The other day, while with a group of friends, someone told us he lived in the penthouse of a building. Most people stopped talking and looked at him. Nobody asked where the building was, the address or even the town, but the fact he lived in the penthouse was definitely worth becoming green about. Interestingly enough, a lot of people, even without knowing what his penthouse looked like, stated the usual sentences: “Oh, when I grow up, I want to live in one too,” and, “You are a lucky guy” or, “How come I live in a flat in the suburb and you live in a penthouse?”

People are not fascinated with the penthouse in the literal sense but with their own subjective concept of what a penthouse should look like: top floor of a top-notch building, located in the downtown of a major city, boasting sunset views over the town, along with its own private lift and, naturally, with its own pool.
By now, readers will look up and make sure they are on the correct site about document management strategy, because this text does look a bit odd. Yes, you are, and I will do my best to justify this introduction.

If there is no space to park the car, no lifts and no electricity or if the building risked collapsing with a 20-knot wind, then owning or visiting that penthouse would not be that sexy after all, would it?

In information management, we are a lot of times facing similar issues. Enterprise resource planning (ERP) is sexy! Customer relationship management (CRM) is sexy, but electronic document management (EDM) is definitely not sexy. Why is that? I live in Portugal and am writing an EDM book with a friend in Singapore, and we both recognized the same problem. We have different cultures, and there is half a world between us. Nevertheless, we both have the same question: Why isn’t EDM a sexy solution?

In trainings I provide at universities for corporate high-ranking managers, I usually ask, “Why is a manager paid?” Managers are paid only to make decisions—as simple as that. If the job does not require making decisions, then you would not need a manager, though in a profitable company, most jobs, today, will require a higher or lesser degree of some kind of management. Ok, managers are paid to make decisions, so what? Well, in order to make (good) decisions, managers will need to have access to the relevant knowledge. Where is the knowledge coming from? Knowledge is obtained from processed information, and where is the information coming from? Ah, this is "The Prestige" step of the whole magic trick—information sits and travels on documents. This is why managing documents is so very important.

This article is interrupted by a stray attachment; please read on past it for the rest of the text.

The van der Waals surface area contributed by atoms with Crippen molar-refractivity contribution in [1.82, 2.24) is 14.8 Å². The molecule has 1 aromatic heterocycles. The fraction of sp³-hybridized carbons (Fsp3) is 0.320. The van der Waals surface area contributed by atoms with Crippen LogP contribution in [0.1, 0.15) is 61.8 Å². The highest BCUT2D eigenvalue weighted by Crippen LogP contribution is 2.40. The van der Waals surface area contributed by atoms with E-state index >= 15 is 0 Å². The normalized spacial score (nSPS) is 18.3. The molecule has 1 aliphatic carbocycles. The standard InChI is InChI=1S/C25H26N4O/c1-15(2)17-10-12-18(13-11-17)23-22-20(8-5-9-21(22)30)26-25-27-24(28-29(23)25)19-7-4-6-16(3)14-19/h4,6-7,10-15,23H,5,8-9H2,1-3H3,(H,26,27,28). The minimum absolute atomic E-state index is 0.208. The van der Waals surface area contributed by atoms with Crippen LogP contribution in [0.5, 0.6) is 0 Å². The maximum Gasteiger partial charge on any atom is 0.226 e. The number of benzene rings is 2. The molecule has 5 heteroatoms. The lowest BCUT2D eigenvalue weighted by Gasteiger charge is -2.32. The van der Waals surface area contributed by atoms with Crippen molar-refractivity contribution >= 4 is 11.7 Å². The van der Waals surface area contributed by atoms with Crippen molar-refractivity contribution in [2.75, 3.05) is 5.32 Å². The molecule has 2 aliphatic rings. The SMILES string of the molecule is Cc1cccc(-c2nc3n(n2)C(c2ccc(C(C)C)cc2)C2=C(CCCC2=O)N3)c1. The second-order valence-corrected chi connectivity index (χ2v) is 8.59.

So, if the penthouse is our ERP, the foundations are our EDM. Clearly talking about foundations is not too sexy, but the fact is that without them, the penthouse would lose all its glamour. So, let’s get real. ERP is sexy but not at the expense of an efficient project and implementation of foundations, which is EDM. I have come across a lot of people complaining about their ERP: They are expensive; they take time to implement; they are not user-friendly—the works. This means that the organization did not pay enough time looking into their information management policies. ERP should be great, like the penthouse, but the rest of the building, starting at the foundations, must also be great.

In fact, there is a lot of information that does not need to come out of documents, and into other applications, in order to have the business move forward. Invoices to be approved may stay in the EDM system and follow an approval flow, at the end of which some data is sent to the ERP. Emails received by one person with strategic information to the organization should be placed in the EDM system so that all authorized people know that that particular document exists. EDM solutions do solve the three basic information problems in any kind of organization:

1. Knowing that the document exists.

2. Knowing where the document is located.

3. Having the document (automatically) circulating among the relevant users.

If, on top of this, one chooses the appropriate metadata fields, one can take a lot of processed information out of documents and have a lot of knowledge available for the important decisions. Here, managers should be very happy.

At the end of the day, who needs to go up to the penthouse? The foundations are colorful, have plenty of functionality and allow for a lot of things. Foundations are sexy!

Joao Penha-Lopes specializes in document management since 1998. He holds two postgraduate degrees in document management from the University Lusofona (Lisbon) and a PhD from Universidad de Alcala de Henares (Madrid) in 2013, with a thesis studying the economic benefits of electronic document management (EDM). He is an ARMA collaborator for publications and professionally acts as an advisor on critical information flows mostly for private corporations. Follow him on Twitter @JoaoPL1000.


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